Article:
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Cobb v. Arkansas Department of Human Services

Court of Appeals of Arkansas, Division II

February 15, 2017




          Tabitha McNulty, Arkansas Public Defender Commission, for appellant.

          Mary Goff, Office of Chief Counsel, for appellee. Chrestman Group, PLLC, by: Keith L. Chrestman, attorney ad litem for minor children.

          RITA W. GRUBER, Chief Judge

         Alexteen Cobb is appealing the Sebastian County Circuit Court's order terminating her parental rights to her twin daughters, MR1 and MR2, born August 19, 2009. Her sole argument on appeal is that there was insufficient evidence to support the circuit court's determination that termination was in the children's best interest. We affirm the circuit court's order.

         The Arkansas Department of Human Services (DHS) exercised a 72-hour hold on MR1 and MR2 on March 30, 2014, when they were discovered dirty and living in a car in a parking lot with their mother. The court adjudicated the children dependent-neglected on June 5, 2014, finding that they were at a substantial risk of harm due to inadequate supervision and inadequate shelter. The children were placed with appellant's mother, Dianna Jackson, and continued to live with her during the pendency of the case.

         The principal concern in this case is appellant's unstable mental health. She had suffered from unspecified mental-health issues for years, long before this case began. Appellant has another daughter, MC, who was placed in permanent custody with her father, Demetro Cobb, after appellant threatened to kill her in 2007. A no-contact order bars appellant from seeing MC, who was not a party to this proceeding. At the beginning of this case, appellant was diagnosed with schizoaffective disorder. She has suffered from delusions, which she continued to demonstrate during the termination hearing.

         The circuit court entered an order on July 19, 2016, terminating appellant's parental rights because it determined that, despite the provision of numerous services, appellant was still in no condition to have custody of the children. The court found three grounds to support the termination: (1) the children had been adjudicated dependent-neglected and had continued out of the custody of the parent for over twelve months and, despite a meaningful effort by DHS to rehabilitate the parent and to correct the conditions that prevented the child from safely being placed in the parent's home, the parent had failed to remedy the conditions; (2) other factors arose subsequent to the filing of the original petition that demonstrated placement of the child with the parent was contrary to the child's health, safety, or welfare and, despite the offer of appropriate family services, the parent manifested incapacity or indifference to remedying the subsequent issues; and (3) aggravated circumstances: there was little likelihood that services to the family would result in successful reunification. Ark. Code Ann. § 9-27-341(b)(3)(B)(i)(a), (vii)(a), (ix)(a)(3) (Repl. 2015).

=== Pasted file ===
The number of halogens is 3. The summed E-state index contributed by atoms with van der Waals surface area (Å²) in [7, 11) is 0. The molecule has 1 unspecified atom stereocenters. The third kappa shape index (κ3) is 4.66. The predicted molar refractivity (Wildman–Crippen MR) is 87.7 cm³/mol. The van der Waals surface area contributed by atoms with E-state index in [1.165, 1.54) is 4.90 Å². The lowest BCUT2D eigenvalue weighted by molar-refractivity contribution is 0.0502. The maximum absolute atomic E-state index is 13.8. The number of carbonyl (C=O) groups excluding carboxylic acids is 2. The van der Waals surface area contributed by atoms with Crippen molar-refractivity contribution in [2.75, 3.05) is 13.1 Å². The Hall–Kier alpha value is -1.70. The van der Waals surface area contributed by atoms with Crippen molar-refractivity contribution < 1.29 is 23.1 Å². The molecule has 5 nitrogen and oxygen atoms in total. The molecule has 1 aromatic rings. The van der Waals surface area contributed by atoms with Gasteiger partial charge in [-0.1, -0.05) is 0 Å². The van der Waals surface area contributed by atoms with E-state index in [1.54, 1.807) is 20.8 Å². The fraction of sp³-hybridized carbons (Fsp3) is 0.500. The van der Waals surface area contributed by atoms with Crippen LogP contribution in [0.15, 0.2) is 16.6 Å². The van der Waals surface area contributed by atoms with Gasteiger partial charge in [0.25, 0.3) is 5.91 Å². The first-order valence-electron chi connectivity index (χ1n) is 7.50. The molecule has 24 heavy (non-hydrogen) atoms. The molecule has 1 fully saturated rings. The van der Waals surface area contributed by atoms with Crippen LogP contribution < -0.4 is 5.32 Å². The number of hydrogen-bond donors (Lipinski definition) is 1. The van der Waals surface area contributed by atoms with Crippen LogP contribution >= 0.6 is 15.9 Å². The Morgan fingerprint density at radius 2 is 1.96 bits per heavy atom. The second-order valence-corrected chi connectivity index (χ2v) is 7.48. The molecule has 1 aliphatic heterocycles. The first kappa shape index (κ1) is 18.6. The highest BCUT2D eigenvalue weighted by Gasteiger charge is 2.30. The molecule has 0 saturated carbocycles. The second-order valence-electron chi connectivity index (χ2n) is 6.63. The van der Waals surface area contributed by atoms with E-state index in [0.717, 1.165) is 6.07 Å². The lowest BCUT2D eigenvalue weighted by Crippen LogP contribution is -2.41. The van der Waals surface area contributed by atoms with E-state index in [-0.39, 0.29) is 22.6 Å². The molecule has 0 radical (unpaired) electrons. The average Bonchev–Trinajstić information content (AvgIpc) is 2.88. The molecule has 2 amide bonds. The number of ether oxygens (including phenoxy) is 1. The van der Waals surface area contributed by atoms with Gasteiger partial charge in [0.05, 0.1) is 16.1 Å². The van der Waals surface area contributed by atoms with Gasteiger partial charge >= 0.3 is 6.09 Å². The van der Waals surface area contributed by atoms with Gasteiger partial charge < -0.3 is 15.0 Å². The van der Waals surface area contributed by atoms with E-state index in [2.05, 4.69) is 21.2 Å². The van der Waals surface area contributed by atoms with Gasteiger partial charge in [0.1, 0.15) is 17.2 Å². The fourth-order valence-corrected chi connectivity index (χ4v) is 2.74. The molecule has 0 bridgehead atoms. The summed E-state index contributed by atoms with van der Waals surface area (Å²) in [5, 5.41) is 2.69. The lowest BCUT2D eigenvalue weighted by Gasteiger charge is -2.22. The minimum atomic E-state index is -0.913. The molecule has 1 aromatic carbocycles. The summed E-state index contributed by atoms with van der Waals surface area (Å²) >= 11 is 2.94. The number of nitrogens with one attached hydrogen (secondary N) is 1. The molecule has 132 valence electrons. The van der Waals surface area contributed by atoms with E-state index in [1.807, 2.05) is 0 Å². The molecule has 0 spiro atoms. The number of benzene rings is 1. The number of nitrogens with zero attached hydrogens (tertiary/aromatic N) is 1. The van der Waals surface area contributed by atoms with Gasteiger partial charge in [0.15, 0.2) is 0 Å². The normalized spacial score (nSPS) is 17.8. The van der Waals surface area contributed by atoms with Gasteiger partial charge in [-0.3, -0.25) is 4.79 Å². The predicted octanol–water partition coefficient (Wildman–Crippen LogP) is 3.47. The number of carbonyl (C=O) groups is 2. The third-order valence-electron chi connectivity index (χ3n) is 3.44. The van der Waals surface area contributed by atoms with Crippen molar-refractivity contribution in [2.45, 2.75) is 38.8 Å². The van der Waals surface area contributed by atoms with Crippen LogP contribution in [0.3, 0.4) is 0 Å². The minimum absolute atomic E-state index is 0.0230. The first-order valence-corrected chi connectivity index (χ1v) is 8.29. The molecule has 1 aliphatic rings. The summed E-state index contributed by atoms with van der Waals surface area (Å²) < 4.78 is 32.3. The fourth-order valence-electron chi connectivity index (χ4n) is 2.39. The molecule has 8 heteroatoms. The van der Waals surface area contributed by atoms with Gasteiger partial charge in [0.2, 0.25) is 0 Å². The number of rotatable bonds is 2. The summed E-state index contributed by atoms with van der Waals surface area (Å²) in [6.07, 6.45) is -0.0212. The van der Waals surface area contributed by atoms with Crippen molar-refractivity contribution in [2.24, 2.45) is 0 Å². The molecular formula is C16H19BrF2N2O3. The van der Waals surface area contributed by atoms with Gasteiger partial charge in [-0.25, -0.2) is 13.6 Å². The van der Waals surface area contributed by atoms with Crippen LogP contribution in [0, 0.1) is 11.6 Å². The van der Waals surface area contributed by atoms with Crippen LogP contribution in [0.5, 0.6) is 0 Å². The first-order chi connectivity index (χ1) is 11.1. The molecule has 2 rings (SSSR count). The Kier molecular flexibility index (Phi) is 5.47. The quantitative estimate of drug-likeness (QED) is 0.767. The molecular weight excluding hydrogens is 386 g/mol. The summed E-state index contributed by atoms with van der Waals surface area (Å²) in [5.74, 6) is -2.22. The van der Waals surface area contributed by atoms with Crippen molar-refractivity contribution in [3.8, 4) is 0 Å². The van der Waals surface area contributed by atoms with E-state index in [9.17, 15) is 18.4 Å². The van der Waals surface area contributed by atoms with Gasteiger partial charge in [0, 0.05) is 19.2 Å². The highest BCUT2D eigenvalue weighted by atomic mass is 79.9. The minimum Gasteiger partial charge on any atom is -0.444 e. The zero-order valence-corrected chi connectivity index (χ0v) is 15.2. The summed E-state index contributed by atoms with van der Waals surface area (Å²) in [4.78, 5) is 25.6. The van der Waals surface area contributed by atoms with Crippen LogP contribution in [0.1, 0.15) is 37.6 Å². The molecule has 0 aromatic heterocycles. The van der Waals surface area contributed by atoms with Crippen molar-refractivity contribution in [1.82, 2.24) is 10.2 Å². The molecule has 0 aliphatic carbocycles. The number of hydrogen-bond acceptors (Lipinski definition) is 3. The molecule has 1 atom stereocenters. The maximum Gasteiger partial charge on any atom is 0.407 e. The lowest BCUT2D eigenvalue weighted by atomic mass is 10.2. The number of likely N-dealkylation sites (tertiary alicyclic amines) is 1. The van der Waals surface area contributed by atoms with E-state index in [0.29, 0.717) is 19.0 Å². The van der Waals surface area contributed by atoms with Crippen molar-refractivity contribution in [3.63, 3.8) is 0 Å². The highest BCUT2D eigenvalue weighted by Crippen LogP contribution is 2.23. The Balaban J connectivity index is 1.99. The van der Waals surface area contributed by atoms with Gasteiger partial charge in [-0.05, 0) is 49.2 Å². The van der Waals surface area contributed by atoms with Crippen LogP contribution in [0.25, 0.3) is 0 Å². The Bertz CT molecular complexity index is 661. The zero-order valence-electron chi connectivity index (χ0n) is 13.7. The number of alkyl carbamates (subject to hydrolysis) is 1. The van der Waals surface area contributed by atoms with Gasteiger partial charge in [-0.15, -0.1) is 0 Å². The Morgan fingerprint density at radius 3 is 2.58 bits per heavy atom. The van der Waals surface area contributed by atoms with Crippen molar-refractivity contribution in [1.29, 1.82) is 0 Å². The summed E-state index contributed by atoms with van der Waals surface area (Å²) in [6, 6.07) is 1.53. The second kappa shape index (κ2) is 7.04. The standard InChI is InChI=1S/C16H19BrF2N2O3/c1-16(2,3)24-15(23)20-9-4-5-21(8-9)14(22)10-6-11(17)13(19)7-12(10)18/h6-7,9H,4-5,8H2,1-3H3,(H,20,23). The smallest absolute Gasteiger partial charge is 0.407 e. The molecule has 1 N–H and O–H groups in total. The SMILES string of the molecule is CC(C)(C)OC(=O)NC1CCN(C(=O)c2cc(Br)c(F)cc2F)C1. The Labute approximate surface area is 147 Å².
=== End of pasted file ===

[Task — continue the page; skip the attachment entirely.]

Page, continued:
Specifically, the court found that, although appellant had partially complied with the case plan by maintaining employment, completing parenting classes, completing a psychological evaluation, and attending recommended counseling, she had not been taking her medication regularly, had not demonstrated improved parenting skills, and had exhibited disturbing behavior during her visits with the children. The court found that appellant's own testimony showed that she continued to be delusional and did not recognize that she was delusional. The court noted that appellant did not even recognize her mother, Dianna Jackson, as her mother. The court also noted appellant's belief in massive conspiracies wherein she had accused several people, including the DHS caseworker and her own attorney, of skinning her children and eating and smoking their skin, of murdering one of her children and sexually molesting them, and of using the children in satanic rituals. The court found that when appellant was not delusional, she still did not display an appropriate bond or relationship with her children, instead using the time during supervised visits to look at her phone; spray the children with various substances, claiming that they had lice; and pack and repack massive amounts of food she brought to the visits. The court found credible the testimony of MC's father, Mr. Cobb, who testified that appellant had threatened to kill MC and other family members and had repeated her delusions that she had other children who had been dismembered and eaten. The court found that it was in the best interest of the children to terminate appellant's parental rights, finding that the children were adoptable and that they had been living with their grandmother, Ms. Jackson, who planned to adopt them. The court also found that the children would be at substantial risk of serious harm if they were returned to appellant.